Share to PinterestA photographer taking a photo of the night sky from the top of a mountain.
bjdlzx/ Getty Images

Are you an avid photography buff with a passion for astronomy? Astrophotography, or the art of photographing celestial objects like planets, stars, and galaxies in the night sky, allows you to combine your love of both. This intellectually inspiring hobby will allow you to capture out-of-this-world photos as you learn more about the universe.

If you’re already into photography, chances are you have most of the equipment you need. Joining local astronomy or stargazing clubs can turn this solo activity into a social one.



Share to PinterestProduction of honey in the apiary
Nes/ Getty Images

Keeping backyard bees is an outdoor hobby that’s growing in popularity, and now is as good a time as ever to find out what all the buzz is about. By helping the local honeybee population, you’re contributing to the local ecosystem. Beekeeping requires equal parts passion and patience, but this noble pursuit can be very rewarding—and you get honey!


Urban sketching

Share to PinterestArtist working at home
Eva-Katalin/ Getty Images

If you have an artistic streak, this hobby can help you fit art into your daily routine and give you a new perspective on the world around you. Bring a small, portable sketchbook wherever you go and start capturing your surroundings—street scenes, people, nature, buildings, and public places, indoors and out. You’ll have a visual journal of the little details most people miss.


Metal detecting

Share to PinterestTreasure hunter with metal detector in the field.
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You don’t have to be a pirate to search for buried treasure. With a metal detector, you can make amazing discoveries just about anywhere—in the park, on the beach, or even in your own backyard!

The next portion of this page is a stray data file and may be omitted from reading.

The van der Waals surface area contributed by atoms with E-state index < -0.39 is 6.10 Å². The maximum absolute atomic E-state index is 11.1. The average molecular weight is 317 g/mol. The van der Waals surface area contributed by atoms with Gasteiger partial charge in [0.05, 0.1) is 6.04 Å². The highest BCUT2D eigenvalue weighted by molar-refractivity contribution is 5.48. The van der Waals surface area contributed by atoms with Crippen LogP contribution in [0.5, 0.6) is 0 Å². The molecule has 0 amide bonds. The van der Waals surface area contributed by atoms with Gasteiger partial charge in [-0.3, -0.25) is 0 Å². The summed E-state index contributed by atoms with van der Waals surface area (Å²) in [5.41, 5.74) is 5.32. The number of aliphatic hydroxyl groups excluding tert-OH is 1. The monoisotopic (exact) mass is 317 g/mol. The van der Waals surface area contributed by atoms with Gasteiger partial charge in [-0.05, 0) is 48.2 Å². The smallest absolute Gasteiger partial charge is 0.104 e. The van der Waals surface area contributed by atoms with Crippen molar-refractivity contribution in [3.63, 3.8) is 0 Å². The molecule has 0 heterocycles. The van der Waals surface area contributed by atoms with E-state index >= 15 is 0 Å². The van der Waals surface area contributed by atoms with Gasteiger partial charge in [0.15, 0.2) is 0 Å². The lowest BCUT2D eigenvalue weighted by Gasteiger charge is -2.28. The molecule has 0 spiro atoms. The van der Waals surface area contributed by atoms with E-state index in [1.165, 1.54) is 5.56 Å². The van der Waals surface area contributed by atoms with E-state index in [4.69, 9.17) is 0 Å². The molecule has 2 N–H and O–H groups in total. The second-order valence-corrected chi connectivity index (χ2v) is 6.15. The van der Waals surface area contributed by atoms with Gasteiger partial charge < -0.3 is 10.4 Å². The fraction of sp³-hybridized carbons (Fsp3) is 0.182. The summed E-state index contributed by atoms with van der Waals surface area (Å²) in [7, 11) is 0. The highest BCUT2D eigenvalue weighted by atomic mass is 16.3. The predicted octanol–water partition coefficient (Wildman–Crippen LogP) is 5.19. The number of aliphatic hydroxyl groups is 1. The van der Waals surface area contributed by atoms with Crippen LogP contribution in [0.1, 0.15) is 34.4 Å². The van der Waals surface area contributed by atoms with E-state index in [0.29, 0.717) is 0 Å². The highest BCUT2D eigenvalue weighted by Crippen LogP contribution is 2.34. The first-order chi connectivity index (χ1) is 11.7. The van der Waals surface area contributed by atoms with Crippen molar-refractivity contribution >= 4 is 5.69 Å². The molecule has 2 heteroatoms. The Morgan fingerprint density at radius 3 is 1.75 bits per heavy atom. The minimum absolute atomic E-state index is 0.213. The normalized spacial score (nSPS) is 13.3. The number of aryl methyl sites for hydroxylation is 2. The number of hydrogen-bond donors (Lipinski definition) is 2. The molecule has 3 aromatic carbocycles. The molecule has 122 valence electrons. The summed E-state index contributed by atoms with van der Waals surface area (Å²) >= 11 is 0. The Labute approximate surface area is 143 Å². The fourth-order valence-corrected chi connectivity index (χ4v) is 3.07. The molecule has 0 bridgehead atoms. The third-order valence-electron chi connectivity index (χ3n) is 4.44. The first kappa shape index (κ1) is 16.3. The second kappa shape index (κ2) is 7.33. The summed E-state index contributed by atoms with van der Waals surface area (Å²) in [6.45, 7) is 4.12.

Hunting for jewelry, coins, and other artifacts hidden below your feet is more than just a rewarding pastime. It's a great motivation to get off the couch and get your steps in, not to mention some fresh air.


Language learning

Share to PinterestSmart bearded young man learning Chinese language while reading book
Zinkevych/ Getty Images

Whether you have travel plans or are just looking for an educational hobby, language learning apps like Duolingo and Babbel make it easier (and more entertaining) than ever to learn the basics of any language in your spare time.

Learning a new language not only opens unexpected doors for you (locals love it when you make the effort), but it’s also a proven way to improve brain and memory function at any age. If you want to level up the challenge, try learning a language that uses a non-Latin alphabet, like Greek or Japanese.


Postcard swapping

Share to Pinterestyoung woman reading postcard, holding flowers
Kathrin Ziegler/ Getty Images

Tired of finding nothing but bills and junk mail in your mailbox these days? Consider signing up for a postcard exchange project like Postcrossing, where you send and receive postcards from all over the world. You draw a random address and send that person a postcard. When they register it, another random person will draw your address, and you'll receive a postcard from them.

It's all random, so you never know where or your next incoming postcard is traveling from. Not only is it a meaningful way to connect with people all over the globe, but there's no better way to build an impressive international postcard collection.